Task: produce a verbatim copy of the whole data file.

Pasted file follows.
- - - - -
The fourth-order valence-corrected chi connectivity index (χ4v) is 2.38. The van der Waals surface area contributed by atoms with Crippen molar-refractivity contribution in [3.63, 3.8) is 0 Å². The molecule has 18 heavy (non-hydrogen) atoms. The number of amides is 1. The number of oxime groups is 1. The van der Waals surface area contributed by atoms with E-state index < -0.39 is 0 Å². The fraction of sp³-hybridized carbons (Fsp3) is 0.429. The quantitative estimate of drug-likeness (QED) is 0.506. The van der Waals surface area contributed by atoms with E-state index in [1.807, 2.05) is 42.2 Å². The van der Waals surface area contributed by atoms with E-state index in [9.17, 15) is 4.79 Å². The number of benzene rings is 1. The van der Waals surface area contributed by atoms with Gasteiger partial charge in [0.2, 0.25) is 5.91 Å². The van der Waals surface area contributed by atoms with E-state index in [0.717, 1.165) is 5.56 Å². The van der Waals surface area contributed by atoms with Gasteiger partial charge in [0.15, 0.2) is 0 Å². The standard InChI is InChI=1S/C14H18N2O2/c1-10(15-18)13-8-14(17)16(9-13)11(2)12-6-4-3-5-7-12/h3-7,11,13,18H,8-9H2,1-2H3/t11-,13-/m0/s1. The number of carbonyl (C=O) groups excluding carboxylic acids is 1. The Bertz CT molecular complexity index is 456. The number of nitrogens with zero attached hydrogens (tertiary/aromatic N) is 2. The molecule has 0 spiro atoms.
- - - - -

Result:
The fourth-order valence-corrected chi connectivity index (χ4v) is 2.38. The van der Waals surface area contributed by atoms with Crippen molar-refractivity contribution in [3.63, 3.8) is 0 Å². The molecule has 18 heavy (non-hydrogen) atoms. The number of amides is 1. The number of oxime groups is 1. The van der Waals surface area contributed by atoms with E-state index < -0.39 is 0 Å². The fraction of sp³-hybridized carbons (Fsp3) is 0.429. The quantitative estimate of drug-likeness (QED) is 0.506. The van der Waals surface area contributed by atoms with E-state index in [1.807, 2.05) is 42.2 Å². The van der Waals surface area contributed by atoms with E-state index in [9.17, 15) is 4.79 Å². The number of benzene rings is 1. The van der Waals surface area contributed by atoms with Gasteiger partial charge in [0.2, 0.25) is 5.91 Å². The van der Waals surface area contributed by atoms with E-state index in [0.717, 1.165) is 5.56 Å². The van der Waals surface area contributed by atoms with Gasteiger partial charge in [0.15, 0.2) is 0 Å². The standard InChI is InChI=1S/C14H18N2O2/c1-10(15-18)13-8-14(17)16(9-13)11(2)12-6-4-3-5-7-12/h3-7,11,13,18H,8-9H2,1-2H3/t11-,13-/m0/s1. The number of carbonyl (C=O) groups excluding carboxylic acids is 1. The Bertz CT molecular complexity index is 456. The number of nitrogens with zero attached hydrogens (tertiary/aromatic N) is 2. The molecule has 0 spiro atoms.